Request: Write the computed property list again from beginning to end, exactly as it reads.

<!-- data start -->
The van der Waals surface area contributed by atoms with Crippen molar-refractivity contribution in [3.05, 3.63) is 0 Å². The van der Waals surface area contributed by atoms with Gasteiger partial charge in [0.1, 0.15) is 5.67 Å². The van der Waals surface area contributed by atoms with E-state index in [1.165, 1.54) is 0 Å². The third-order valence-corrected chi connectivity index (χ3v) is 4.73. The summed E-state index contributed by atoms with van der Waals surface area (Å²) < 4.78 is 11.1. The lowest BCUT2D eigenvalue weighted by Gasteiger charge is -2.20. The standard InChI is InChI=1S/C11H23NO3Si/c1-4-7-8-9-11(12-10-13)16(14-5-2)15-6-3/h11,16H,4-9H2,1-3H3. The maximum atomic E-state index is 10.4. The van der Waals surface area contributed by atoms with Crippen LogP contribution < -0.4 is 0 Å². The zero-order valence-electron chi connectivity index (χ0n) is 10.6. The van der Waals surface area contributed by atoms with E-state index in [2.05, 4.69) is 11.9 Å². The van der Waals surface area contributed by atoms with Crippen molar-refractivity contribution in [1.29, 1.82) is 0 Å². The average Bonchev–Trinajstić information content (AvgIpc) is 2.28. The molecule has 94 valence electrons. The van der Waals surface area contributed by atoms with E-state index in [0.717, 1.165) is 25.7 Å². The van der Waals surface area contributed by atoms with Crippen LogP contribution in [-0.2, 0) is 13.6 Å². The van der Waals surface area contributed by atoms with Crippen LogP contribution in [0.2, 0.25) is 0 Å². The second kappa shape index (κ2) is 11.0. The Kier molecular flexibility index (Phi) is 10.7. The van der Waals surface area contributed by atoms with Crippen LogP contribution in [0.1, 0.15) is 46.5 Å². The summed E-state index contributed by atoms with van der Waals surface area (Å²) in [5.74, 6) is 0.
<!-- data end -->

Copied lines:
The van der Waals surface area contributed by atoms with Crippen molar-refractivity contribution in [3.05, 3.63) is 0 Å². The van der Waals surface area contributed by atoms with Gasteiger partial charge in [0.1, 0.15) is 5.67 Å². The van der Waals surface area contributed by atoms with E-state index in [1.165, 1.54) is 0 Å². The third-order valence-corrected chi connectivity index (χ3v) is 4.73. The summed E-state index contributed by atoms with van der Waals surface area (Å²) < 4.78 is 11.1. The lowest BCUT2D eigenvalue weighted by Gasteiger charge is -2.20. The standard InChI is InChI=1S/C11H23NO3Si/c1-4-7-8-9-11(12-10-13)16(14-5-2)15-6-3/h11,16H,4-9H2,1-3H3. The maximum atomic E-state index is 10.4. The van der Waals surface area contributed by atoms with Crippen LogP contribution < -0.4 is 0 Å². The zero-order valence-electron chi connectivity index (χ0n) is 10.6. The van der Waals surface area contributed by atoms with E-state index in [2.05, 4.69) is 11.9 Å². The van der Waals surface area contributed by atoms with Crippen molar-refractivity contribution in [1.29, 1.82) is 0 Å². The average Bonchev–Trinajstić information content (AvgIpc) is 2.28. The molecule has 94 valence electrons. The van der Waals surface area contributed by atoms with E-state index in [0.717, 1.165) is 25.7 Å². The van der Waals surface area contributed by atoms with Crippen LogP contribution in [-0.2, 0) is 13.6 Å². The van der Waals surface area contributed by atoms with Crippen LogP contribution in [0.2, 0.25) is 0 Å². The second kappa shape index (κ2) is 11.0. The Kier molecular flexibility index (Phi) is 10.7. The van der Waals surface area contributed by atoms with Crippen LogP contribution in [0.1, 0.15) is 46.5 Å². The summed E-state index contributed by atoms with van der Waals surface area (Å²) in [5.74, 6) is 0.